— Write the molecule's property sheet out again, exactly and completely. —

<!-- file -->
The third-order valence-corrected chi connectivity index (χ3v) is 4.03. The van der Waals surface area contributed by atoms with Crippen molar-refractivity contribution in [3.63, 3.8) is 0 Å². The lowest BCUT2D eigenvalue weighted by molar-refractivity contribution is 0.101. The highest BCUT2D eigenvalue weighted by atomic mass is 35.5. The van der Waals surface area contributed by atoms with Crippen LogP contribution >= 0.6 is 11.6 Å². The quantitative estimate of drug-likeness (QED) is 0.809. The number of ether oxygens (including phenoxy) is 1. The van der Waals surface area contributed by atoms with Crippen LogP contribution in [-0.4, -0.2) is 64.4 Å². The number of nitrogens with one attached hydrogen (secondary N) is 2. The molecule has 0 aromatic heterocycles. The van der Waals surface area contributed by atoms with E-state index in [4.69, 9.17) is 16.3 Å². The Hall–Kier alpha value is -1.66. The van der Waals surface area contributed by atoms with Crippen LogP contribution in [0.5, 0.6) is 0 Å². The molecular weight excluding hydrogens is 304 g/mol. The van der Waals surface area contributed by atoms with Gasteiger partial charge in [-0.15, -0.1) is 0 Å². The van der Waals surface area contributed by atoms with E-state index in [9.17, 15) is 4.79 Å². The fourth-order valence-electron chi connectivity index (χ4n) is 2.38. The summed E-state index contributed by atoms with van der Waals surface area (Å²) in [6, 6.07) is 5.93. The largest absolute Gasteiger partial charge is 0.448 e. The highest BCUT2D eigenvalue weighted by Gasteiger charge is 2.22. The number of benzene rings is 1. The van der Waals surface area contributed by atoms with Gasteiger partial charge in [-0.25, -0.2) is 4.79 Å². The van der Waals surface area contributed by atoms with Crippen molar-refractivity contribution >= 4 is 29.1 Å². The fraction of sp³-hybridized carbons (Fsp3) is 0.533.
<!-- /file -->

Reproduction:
The third-order valence-corrected chi connectivity index (χ3v) is 4.03. The van der Waals surface area contributed by atoms with Crippen molar-refractivity contribution in [3.63, 3.8) is 0 Å². The lowest BCUT2D eigenvalue weighted by molar-refractivity contribution is 0.101. The highest BCUT2D eigenvalue weighted by atomic mass is 35.5. The van der Waals surface area contributed by atoms with Crippen LogP contribution >= 0.6 is 11.6 Å². The quantitative estimate of drug-likeness (QED) is 0.809. The number of ether oxygens (including phenoxy) is 1. The van der Waals surface area contributed by atoms with Crippen LogP contribution in [-0.4, -0.2) is 64.4 Å². The number of nitrogens with one attached hydrogen (secondary N) is 2. The molecule has 0 aromatic heterocycles. The van der Waals surface area contributed by atoms with E-state index in [4.69, 9.17) is 16.3 Å². The Hall–Kier alpha value is -1.66. The van der Waals surface area contributed by atoms with Crippen LogP contribution in [0.5, 0.6) is 0 Å². The molecular weight excluding hydrogens is 304 g/mol. The van der Waals surface area contributed by atoms with Gasteiger partial charge in [-0.15, -0.1) is 0 Å². The van der Waals surface area contributed by atoms with E-state index in [9.17, 15) is 4.79 Å². The fourth-order valence-electron chi connectivity index (χ4n) is 2.38. The summed E-state index contributed by atoms with van der Waals surface area (Å²) in [6, 6.07) is 5.93. The largest absolute Gasteiger partial charge is 0.448 e. The highest BCUT2D eigenvalue weighted by Gasteiger charge is 2.22. The number of benzene rings is 1. The van der Waals surface area contributed by atoms with Gasteiger partial charge in [-0.25, -0.2) is 4.79 Å². The van der Waals surface area contributed by atoms with Crippen molar-refractivity contribution >= 4 is 29.1 Å². The fraction of sp³-hybridized carbons (Fsp3) is 0.533.